Aged & Community Care Providers Association (ACCPA), the new peak body representing aged care providers, has welcomed today’s Fair Work Commission decision to put more money in the pockets of low-paid workers, but is concerned that inadequate indexation of Commonwealth funding means it will be impossible to realise improvements in quality of care.
“Everyone knows aged care workers need a significant pay increase, but without additional support from government aged care providers will continue to face what the Royal Commission described as an impossible choice between investing in quality and finding savings to keep the doors open,” Interim CEO of ACCPA Paul Sadler said.
“If we don’t see urgent action the aged care workforce crisis is simply going to translate into other serious problems like increased closures, or offsets in other areas such as training or investment in facilities.
“A significant wage increase for our workforce is essential to attract new people and improve quality of care to older Australians, but when two-thirds of providers are already running at a loss year-on-year, we need the wage increase to be funded by the federal government.
“ACCPA welcomes the Albanese Government’s commitment to fully fund the outcome of the current Fair Work Commission aged care work value case”, Mr Sadler added. “However, the work value case probably won’t conclude until early 2023, while the minimum wage decision will flow from July 2022.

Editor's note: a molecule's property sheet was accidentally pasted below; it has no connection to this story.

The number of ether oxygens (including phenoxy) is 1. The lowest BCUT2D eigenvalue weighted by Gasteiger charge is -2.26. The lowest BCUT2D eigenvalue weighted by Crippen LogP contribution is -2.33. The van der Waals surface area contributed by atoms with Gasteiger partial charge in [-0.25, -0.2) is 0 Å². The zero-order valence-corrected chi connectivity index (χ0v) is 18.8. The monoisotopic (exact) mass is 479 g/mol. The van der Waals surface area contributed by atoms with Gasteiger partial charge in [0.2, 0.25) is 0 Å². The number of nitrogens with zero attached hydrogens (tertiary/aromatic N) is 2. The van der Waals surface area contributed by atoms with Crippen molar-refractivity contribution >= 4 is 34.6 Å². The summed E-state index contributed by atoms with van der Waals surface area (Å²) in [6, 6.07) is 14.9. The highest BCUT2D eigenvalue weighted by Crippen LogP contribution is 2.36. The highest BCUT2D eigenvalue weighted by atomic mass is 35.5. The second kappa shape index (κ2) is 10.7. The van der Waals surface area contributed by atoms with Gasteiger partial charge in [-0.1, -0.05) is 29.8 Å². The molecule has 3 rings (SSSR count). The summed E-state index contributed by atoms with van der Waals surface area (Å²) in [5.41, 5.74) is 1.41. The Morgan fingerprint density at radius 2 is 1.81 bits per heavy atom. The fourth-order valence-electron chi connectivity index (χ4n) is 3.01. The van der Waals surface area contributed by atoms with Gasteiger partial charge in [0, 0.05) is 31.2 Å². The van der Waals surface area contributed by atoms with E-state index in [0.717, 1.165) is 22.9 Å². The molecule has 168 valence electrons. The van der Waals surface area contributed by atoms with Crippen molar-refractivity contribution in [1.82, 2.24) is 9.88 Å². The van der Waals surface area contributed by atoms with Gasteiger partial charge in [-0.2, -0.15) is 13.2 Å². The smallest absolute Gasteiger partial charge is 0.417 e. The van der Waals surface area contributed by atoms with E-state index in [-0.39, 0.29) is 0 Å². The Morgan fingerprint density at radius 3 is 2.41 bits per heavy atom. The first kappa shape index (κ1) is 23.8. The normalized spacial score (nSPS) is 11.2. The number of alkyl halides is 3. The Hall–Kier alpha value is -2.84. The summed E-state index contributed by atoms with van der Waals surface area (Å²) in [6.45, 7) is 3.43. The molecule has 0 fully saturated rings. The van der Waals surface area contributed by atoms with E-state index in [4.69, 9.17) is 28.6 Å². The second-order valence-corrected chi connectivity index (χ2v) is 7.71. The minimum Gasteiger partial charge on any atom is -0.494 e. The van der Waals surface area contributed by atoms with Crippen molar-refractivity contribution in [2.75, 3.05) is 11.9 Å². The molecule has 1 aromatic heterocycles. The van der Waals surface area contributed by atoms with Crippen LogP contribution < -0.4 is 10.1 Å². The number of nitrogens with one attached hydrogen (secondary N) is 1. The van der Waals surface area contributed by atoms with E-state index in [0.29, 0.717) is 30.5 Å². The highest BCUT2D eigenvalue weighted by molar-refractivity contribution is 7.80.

The Aged Care Royal Commission found that:
The Australian Government’s approach to indexation of funding levels for aged care services has been inadequate to keep up with real cost increases over many years. We recommend short-term measures to address the inadequacy of indexation of aged care funding levels in the next few years, until the independent pricing of aged care services by the Pricing Authority can begin.
The recommendation to fix indexation was not accepted by the previous government. Consequently, indexation in 2021-22 was just 1.1 per cent compared to last year’s 2.5 per cent Award Wage increase plus a 0.5 per cent increase in the Superannuation Guarantee.
An even bigger gap between the increase in wage costs and indexation is expected this year, unless the Royal Commission’s recommendations on indexation are accepted.
The latest report from UTS using data collected for the December Quarter of 2021 shows an average deficit of $11.30 per resident per day in residential care.
“To ensure more robust and evidence-based funding can be implemented from July 2023, the Government must also legislate the expansion of the functions of the Independent Health and Hospital Pricing Authority to include aged care, consistent with the Royal Commission’s recommendation on independent pricing,” Mr Sadler said.
“We look forward to working with the new Albanese Government to address this issue and other unfinished business from the Royal Commission.”
Media contact: Jane Garcia 0455 111 593
About Aged & Community Care Providers Association:
ACCPA was announced on May 3, following a call by the Royal Commission into Aged Care Quality and Safety last year, which recommended greater industry collaboration and unified leadership. As a result, a transformation committee was formed to help drive change. Members of peak bodies Aged & Community Services Australia (ACSA) and Leading Age Services Australia (LASA) then voted in favour of creating the single industry association at respective Special General Meetings on 29 April, paving the way for the creation of ACCPA by July 2022. ACCPA will represent over 1,000 aged and community care organisations.